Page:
Some judges are relatively lenient. Some are strict. So one offender goes home with an ankle monitor and a curfew while a similar offender gets locked up with a bunch of other troublemakers, removed from family, church, routine and school.
Another conclusion: If you get locked up, your odds of dropping out of school increase.
"You're supposed to be going to school while you're there," Doyle says of the juvenile facility, "but kids aren't there very long, so it's not like teachers are investing in new education plans for them."
In Doyle's study, all the offenders were unlikely to finish high school, but the incarcerated ones were at even higher risk.
Of the incarcerated teenagers, only 2 percent went back to school when they were let out.
That's a lot of 15- and 16-year-olds roaming around with nothing to do and nowhere to go and no adult to watch them.
And the most significant conclusion from the research: By locking up so many juveniles — removing them from their communities, increasing the odds that they drop out of school — we may be seeding more crime.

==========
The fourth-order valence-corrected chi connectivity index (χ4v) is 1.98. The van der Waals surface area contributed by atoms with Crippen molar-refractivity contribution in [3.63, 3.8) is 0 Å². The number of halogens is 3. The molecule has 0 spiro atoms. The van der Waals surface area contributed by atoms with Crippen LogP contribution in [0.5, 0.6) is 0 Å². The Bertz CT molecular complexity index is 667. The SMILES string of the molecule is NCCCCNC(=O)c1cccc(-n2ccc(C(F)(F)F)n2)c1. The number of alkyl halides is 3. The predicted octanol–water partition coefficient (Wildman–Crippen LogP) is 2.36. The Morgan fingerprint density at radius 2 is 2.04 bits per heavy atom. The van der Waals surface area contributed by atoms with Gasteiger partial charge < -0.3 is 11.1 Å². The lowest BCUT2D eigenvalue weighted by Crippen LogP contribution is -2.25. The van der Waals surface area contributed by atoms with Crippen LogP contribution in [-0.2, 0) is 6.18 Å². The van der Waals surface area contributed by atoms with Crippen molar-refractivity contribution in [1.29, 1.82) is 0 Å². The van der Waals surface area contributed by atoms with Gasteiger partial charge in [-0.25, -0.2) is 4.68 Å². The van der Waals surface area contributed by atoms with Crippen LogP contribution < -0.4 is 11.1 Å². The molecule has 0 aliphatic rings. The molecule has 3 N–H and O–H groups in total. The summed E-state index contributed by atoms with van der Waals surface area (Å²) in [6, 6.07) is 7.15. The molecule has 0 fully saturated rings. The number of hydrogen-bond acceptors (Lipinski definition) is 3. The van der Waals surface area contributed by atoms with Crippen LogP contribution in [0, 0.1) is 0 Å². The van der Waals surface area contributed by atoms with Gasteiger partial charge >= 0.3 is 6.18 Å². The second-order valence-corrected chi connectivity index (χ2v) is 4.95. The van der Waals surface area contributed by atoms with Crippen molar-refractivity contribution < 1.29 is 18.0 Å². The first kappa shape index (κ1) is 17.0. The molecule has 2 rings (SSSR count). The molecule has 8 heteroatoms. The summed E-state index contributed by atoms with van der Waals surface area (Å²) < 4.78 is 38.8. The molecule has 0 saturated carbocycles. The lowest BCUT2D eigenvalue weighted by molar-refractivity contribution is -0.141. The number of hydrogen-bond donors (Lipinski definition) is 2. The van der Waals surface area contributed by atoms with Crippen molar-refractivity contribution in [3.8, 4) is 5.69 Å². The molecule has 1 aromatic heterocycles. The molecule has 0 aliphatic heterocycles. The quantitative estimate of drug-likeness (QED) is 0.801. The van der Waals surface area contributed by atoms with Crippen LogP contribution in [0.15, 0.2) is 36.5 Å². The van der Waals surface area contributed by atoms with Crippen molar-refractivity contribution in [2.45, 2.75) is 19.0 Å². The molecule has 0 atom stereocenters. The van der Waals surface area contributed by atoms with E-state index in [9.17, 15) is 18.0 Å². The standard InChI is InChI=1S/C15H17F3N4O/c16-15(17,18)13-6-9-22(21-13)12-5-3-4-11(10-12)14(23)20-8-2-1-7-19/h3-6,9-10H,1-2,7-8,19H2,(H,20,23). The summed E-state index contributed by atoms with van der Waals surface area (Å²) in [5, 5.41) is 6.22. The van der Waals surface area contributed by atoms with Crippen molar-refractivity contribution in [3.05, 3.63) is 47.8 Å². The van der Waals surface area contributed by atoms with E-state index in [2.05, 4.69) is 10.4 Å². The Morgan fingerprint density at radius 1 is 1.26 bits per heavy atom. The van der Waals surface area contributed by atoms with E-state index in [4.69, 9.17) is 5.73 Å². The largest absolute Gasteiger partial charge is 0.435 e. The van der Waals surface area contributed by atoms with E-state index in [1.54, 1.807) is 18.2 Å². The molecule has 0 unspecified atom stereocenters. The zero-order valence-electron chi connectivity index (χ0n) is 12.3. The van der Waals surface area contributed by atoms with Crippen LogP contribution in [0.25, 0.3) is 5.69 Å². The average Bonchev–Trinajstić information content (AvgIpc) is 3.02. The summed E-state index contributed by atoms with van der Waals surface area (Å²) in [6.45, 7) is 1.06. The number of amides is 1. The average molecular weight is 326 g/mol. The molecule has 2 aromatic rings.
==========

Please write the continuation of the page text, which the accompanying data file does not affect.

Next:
I asked Doyle if he thought incarceration was helpful for any young people.
"I'm just not sure," he said. "There are the ones all the judges would agree need to be incarcerated, and it's possible those kids are scared straight and go on to better lives."
On the other hand, he said, plenty of research suggests that at 14 or 15, teenagers aren't deterred by stricter penalties.
In the past decade, some states, Illinois among them, have reversed the juvenile incarceration trend that exploded in the 1980s and '90s.
Doyle's research may give the trend even more momentum. He likes that.
But he is not a social worker. He's an economist.
Leave it to others to make eloquent arguments about the injustice of locking up so many young people, who happen to be disproportionately young people with dark skin.
Doyle's research helps make the dry-eyed case that juvenile incarceration, pure and simple, costs too much. The cost of prisons. The loss of individuals' earning power and learning power.
We all pay, and it's a debt that swells far into the future.